finding that the plaintiff's Fifth and Fourteenth Amendments claims did not trump the immunity granted to the defendant under the IOIASummary of this case from Weinstock v. Asian Development Bank
Submitted Without Oral Argument.
Decided November 13, 1981.
Ronald Tuck, Washington, D.C., was on the brief pro se.
Ramsay D. Potts, Leslie A. Nicholson, Jr. and Judith A. Sandler, Washington, D.C., were on the brief for appellees.
Appeal from the United States District Court for the District of Columbia (D.C.Civil Action No. 80-1546).
Before WRIGHT, TAMM and EDWARDS, Circuit Judges.
Opinion for the Court filed by Circuit Judge EDWARDS.
Ronald Tuck filed suit in the United States District Court for the District of Columbia on June 23, 1980, against the Pan American Health Organization ("PAHO") and its Director, Dr. Hector R. Acuna. On November 14, 1980, the District Court dismissed the suit for failure to state a claim against the defendants due to an absence of "state action." We affirm in part the dismissal of Tuck's suit, but for reasons other than those relied upon by the District Court; however, we reverse in part and remand with respect to certain issues not addressed by the District Court.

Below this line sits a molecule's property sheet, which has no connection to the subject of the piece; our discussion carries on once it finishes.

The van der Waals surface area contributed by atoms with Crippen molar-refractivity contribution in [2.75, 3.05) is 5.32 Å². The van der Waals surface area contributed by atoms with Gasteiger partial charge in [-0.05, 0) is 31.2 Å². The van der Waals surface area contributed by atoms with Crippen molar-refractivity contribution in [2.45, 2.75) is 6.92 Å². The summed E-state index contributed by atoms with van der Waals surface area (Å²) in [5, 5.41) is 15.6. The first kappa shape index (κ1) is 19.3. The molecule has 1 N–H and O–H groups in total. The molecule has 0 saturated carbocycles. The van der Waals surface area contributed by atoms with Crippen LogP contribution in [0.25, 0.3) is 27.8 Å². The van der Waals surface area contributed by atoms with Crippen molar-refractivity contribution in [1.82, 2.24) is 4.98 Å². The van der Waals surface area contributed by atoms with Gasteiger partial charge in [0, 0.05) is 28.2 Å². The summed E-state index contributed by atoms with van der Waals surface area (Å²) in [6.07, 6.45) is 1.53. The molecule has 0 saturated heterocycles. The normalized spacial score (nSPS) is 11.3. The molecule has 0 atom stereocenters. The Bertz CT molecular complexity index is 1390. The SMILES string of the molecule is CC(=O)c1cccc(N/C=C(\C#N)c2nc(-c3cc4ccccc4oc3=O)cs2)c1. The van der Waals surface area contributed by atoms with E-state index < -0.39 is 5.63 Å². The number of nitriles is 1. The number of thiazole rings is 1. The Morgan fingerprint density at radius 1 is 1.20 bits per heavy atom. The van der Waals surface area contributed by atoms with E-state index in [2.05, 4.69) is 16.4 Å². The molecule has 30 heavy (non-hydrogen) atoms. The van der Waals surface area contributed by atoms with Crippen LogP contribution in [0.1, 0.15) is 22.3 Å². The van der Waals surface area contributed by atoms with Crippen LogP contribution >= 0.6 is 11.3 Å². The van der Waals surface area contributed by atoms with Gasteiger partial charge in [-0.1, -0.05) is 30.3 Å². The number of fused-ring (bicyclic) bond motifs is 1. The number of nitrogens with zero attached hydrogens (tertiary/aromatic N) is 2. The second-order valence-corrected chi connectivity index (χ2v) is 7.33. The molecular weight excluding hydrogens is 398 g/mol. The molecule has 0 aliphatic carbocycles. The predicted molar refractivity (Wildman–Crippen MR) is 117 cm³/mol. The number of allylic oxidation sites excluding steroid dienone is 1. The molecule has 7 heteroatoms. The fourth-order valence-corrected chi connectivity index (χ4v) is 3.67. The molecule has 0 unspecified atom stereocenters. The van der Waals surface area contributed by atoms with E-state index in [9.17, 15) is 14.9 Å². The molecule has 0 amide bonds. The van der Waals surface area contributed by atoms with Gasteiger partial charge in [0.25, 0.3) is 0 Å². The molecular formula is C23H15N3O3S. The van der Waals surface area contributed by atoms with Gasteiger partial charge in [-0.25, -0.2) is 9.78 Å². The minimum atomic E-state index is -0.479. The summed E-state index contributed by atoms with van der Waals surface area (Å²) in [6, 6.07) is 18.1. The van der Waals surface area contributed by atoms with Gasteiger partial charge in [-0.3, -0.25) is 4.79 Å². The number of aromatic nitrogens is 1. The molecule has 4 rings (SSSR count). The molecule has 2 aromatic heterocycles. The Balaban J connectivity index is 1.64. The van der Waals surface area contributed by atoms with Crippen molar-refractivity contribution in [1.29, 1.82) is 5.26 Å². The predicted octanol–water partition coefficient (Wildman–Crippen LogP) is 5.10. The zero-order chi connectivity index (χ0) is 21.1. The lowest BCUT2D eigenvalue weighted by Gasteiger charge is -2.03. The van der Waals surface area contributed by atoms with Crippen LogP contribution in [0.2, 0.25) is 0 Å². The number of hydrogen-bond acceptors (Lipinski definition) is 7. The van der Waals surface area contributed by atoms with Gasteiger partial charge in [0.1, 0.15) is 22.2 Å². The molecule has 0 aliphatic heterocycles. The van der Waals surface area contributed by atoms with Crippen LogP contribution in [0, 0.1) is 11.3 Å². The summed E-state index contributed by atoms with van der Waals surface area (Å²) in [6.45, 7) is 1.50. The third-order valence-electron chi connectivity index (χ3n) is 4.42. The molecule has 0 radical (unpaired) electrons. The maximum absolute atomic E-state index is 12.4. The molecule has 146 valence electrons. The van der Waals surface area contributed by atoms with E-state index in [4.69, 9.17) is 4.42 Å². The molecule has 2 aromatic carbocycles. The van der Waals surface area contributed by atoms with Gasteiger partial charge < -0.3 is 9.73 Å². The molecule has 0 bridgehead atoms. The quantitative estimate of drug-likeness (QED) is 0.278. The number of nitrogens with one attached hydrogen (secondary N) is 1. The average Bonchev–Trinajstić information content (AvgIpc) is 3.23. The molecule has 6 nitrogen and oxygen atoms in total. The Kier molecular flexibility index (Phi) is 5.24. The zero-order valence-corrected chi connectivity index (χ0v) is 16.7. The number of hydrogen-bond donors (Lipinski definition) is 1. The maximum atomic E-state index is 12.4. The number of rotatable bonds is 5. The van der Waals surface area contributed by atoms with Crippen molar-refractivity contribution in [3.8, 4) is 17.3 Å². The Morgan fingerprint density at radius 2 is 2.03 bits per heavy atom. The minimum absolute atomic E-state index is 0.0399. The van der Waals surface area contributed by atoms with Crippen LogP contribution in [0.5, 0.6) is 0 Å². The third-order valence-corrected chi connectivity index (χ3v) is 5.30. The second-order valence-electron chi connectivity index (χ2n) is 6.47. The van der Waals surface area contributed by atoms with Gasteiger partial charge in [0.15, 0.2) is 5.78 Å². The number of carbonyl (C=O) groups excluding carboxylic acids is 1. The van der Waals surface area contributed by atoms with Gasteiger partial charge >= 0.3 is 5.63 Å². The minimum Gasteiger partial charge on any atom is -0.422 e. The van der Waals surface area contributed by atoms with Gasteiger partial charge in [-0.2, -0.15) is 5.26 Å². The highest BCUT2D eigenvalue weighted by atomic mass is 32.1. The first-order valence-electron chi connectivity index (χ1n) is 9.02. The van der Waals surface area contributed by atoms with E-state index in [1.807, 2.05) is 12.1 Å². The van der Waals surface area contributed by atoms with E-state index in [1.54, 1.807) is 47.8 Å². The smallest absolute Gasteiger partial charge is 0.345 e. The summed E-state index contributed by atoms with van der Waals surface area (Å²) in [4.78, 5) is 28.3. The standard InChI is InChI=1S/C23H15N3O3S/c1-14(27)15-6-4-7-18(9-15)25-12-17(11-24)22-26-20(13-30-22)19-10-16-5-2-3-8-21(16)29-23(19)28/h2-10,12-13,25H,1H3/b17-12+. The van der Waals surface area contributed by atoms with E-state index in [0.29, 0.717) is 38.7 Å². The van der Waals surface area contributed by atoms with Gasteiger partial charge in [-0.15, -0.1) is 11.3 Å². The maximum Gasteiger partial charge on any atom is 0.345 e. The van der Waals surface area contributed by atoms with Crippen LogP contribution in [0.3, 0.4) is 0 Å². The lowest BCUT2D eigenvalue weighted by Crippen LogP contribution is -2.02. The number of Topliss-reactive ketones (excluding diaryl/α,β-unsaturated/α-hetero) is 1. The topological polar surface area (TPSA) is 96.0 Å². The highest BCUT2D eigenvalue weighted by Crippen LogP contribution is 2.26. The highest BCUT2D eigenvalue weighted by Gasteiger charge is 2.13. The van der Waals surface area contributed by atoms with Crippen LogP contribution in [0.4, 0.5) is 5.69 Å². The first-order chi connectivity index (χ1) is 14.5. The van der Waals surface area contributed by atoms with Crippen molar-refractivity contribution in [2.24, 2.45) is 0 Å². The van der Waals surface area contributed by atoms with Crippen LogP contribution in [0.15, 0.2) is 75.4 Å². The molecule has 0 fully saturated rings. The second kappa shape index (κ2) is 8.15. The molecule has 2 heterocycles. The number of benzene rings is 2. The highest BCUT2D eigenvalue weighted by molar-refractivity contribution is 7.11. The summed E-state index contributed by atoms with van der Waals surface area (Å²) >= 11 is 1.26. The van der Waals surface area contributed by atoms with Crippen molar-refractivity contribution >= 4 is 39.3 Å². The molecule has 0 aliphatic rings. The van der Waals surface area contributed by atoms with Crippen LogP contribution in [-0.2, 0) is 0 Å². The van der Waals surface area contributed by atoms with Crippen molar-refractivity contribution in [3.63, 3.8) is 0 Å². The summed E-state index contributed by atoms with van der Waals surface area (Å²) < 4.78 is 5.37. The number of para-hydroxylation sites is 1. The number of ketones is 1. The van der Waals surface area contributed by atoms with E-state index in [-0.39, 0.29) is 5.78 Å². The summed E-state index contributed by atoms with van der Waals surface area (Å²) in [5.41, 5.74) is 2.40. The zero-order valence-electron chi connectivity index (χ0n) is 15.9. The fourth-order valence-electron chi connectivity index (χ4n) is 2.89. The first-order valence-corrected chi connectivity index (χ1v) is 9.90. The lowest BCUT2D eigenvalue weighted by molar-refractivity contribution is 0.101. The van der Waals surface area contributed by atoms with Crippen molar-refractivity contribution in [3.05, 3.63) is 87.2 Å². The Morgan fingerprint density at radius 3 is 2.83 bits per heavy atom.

The PAHO is a recognized international organization with its headquarters in Washington, D.C. The purpose of the organization is to "promote and coordinate efforts of the countries of the Western Hemisphere to combat disease, lengthen life, and promote the physical and mental health of the people." In his complaint to the District Court, Tuck alleged that the PAHO and Dr. Acuna (1) breached and tortiously interfered with Tuck's contract with the PAHO Staff Association (an entity apparently separate from the PAHO but consisting of most or all PAHO employees) to provide legal services to the Staff Association and its members, (2) discriminated against Tuck on the basis of race in violation of the Fifth and Fourteenth Amendments, and (3) interfered with Tuck's attorney-client relationships with PAHO employees in violation of the First and Fifth Amendments. App. 2-4.